Hearing to decide if Drew Peterson will get new murder trial in 3rd wife's killing

A former lead attorney for Drew Peterson managed the one-time police officer's murder trial like a "dictatorship," a current Peterson lawyer said Wednesday as he sought to persuade a judge to grant a new trial.

Peterson was convicted in September of murdering his third wife, 40-year-old Kathleen Savio, who was found dead in her dry bathtub in 2004 with a gash on the back of her head.

The former Bolingbrook police sergeant's current legal team argues Peterson should get a new trial, in large part, because Peterson's longtime lead attorney, Joel Brodsky, allegedly bungled the trial. Much of a two-day hearing on the defense's request for a retrial centered on a witness who was called by the defense but whose testimony ended up helping the prosecution.

Judge Edward Burmila said he will rule on the motion when the hearing resumes Thursday. If he rejects the motion, he would immediately sentence Peterson on his murder conviction. Peterson, 59, faces a maximum 60-year prison term.

Peterson is also a suspect in the 2007 disappearance of his fourth wife, 23-year-old Stacy Peterson, but has not been charged in that case.

A recent public feud between Brodsky and one of his former colleagues, Steve Greenberg -- who still represents Peterson -- spilled into this week's hearing.

During Wednesday's hearing, the judge asked Greenberg why he and other attorneys hadn't objected to what they now say was a glaring mistake by Brodsky: Namely, calling witness Harry Smith who stunned the courtroom by testifying that Stacy Peterson talked to him about how Drew Peterson admitted killing Savio.

Some jurors later said Smith's testimony persuaded them to convict Peterson.

Greenberg has said the decision to call Smith was entirely Brodsky's and that other lawyers warned Brodsky not to do it.

"You were saying (to Brodsky that calling Smith) was a death knell, a stake in the heart (of your case) ... and you didn't express that to the court?" Burmila asked Greenberg.

Greenberg responded by describing Brodsky's alleged heavy-handedness, saying about his management of Peterson's six-person legal team, "It was a dictatorship, judge."

Sitting in an overflow courtroom listening to Greenberg's comment, Brodsky groaned and shook his head.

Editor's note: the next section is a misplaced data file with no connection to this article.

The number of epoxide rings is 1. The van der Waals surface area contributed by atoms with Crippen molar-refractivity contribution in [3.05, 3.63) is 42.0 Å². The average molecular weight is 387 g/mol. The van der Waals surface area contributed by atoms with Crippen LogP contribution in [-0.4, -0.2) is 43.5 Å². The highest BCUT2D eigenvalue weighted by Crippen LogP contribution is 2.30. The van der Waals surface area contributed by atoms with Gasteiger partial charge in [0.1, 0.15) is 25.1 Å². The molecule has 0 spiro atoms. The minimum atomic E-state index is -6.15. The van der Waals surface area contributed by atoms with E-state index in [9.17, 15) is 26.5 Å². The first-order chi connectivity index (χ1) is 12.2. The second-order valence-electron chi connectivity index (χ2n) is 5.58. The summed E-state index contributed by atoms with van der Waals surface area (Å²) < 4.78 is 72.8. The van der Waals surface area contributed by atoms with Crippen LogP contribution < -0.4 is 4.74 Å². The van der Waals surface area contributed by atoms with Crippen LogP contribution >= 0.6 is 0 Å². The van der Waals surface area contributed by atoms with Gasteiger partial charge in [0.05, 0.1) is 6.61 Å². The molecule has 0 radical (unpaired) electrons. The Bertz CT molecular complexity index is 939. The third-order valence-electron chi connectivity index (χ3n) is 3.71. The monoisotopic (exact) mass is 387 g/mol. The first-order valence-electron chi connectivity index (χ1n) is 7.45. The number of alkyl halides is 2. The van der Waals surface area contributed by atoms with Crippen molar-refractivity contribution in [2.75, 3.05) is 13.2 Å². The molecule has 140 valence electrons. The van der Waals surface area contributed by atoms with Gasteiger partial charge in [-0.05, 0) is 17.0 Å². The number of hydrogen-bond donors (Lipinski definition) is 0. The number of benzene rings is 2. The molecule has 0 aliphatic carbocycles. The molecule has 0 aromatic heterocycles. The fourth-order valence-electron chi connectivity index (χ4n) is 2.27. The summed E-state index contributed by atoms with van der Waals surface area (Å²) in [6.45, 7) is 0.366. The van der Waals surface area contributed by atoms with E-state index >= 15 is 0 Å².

"It's fiction. It's an absolute bald-faced lie," Brodsky told a reporter during a break in the proceedings. He also repeated his assertion that Greenberg and the rest of the attorneys had not opposed calling Smith.

Earlier Wednesday, a retired judge testified that Brodsky's decision to call Smith, a divorce attorney who talked to Stacy Peterson before she vanished, was disastrous and may have led to Peterson's murder conviction.

Smith also told jurors that Stacy Peterson had asked him if she could she squeeze more money out of her husband in divorce proceedings if she threatened to tell police that he killed Savio three years earlier.

"Up until that point, there had not been any direct evidence in respect to Mr. Peterson causing the demise of Ms. Savio," the retired judge, Daniel Locallo, testified.

In calling Smith, Brodsky had hoped Smith's testimony that Stacy Peterson allegedly sought to extort her husband would dent the credibility of statements she made to others that Drew Peterson threatened to kill her. Instead, Smith kept stressing how Stacy Peterson seemed to sincerely believe her husband had killed Savio.

The state's lead prosecutor in the case, James Glasgow, at the time referred to Smith's testimony in a comment to reporters as "a gift from God."

That comment by Glasgow became an issue Wednesday, with another Peterson attorney arguing it demonstrated prosecutors also saw Smith's testimony as a major error -- albeit one that worked in their favor.

"The `gift from God' statement would suggest that a miracle happened," David Peilet told the judge. "It was basically laid there for the state on a silver platter."

But prosecutor Marie Czech said Peterson can't now shirk responsibility for letting Brodsky call Smith and supposedly rejecting the advice of five other attorneys on his legal team.

"He chose to follow the advice of one," she told the judge. "Mr. Peterson ... chose the course of action to go forward with."